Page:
The Ministry of Finance has written to the Ministry of Regional and Rural Affairs on what it sees as irregularities in flight connection service provision contracts between the mainland and Estonia's second-largest island, Hiiumaa.
Three consecutive contracts for flight links between Tallinn and Kärdla, Hiiumaa's capital, are under scrutiny, principally regarding whether they prolonged the maximum seven-month duration provided for in legislation and the fact that no proper public tender process was undertaken.
The Ministry of Finance considers that by concluding three consecutive direct contracts, the Ministry of Regional Affairs or its predecessor ministry may have undermined the intent of the EU Public Procurement Directive and may have omitted to keep to the obligation to organize a public procurement procedure, within the strictures of the domestic Public Procurement Act.
The finance ministry stated that: "Formally, insofar as we know, the terms of previous direct contracts had not been prolonged, yet all three contracts have been signed consecutively, meaning the cumulative duration of these contracts exceeds the seven-month period stipulated in the regulations."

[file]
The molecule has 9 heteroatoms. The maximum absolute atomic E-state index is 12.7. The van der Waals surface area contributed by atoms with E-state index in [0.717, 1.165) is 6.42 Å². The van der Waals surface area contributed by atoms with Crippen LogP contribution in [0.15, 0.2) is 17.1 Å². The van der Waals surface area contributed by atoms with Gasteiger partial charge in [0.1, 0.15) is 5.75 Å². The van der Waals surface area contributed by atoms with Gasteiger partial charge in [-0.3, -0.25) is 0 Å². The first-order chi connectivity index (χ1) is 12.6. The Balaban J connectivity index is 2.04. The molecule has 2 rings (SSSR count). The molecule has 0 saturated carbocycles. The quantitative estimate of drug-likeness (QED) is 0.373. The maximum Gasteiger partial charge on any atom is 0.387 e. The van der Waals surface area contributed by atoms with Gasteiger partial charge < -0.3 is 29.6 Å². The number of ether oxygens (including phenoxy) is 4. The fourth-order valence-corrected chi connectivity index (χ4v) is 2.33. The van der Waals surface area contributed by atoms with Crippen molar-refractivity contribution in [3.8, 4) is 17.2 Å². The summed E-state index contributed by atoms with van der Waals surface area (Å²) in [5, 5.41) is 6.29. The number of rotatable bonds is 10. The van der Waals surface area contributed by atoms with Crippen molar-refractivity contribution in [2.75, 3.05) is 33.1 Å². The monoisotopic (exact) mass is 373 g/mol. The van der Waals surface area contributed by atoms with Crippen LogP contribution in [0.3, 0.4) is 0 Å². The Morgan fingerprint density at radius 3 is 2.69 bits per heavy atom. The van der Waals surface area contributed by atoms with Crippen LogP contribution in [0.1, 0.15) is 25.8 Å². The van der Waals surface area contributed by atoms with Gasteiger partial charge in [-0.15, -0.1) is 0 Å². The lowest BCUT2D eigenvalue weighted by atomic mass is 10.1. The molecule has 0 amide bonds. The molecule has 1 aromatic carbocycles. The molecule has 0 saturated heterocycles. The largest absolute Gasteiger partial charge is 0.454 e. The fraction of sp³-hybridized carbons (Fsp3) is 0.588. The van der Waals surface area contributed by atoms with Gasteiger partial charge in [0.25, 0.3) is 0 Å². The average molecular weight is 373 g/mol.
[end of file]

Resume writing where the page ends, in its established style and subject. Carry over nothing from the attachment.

The first of the three contracts in question ran from last summer to the beginning of this year with Transaviabaltika, the second from the end of January to the end of August with Diamond Sky, and the third also with Diamond Sky from the end of August to March of next year.
The Ministry of Regional Affairs and Agriculture concluded a public transport contract on the Tallinn-Kärdla flight route with the company Diamond Sky, which is intended serve the line until the end of March next year.
Howeve,r this contract was concluded on the basis of a public price offer, but lacked a bidding process and the seven-month requirement.
The Ministry of Regional Affairs had relied on a European regulation for the conclusion of the public service contract, which provides an exceptional basis for the conclusion of a contract without such a tender procedure.
The Ministry of Finance notes that the right to operate an airline should, however, be granted through a public tender.
Editor: Andrew Whyte, : Barbara Oja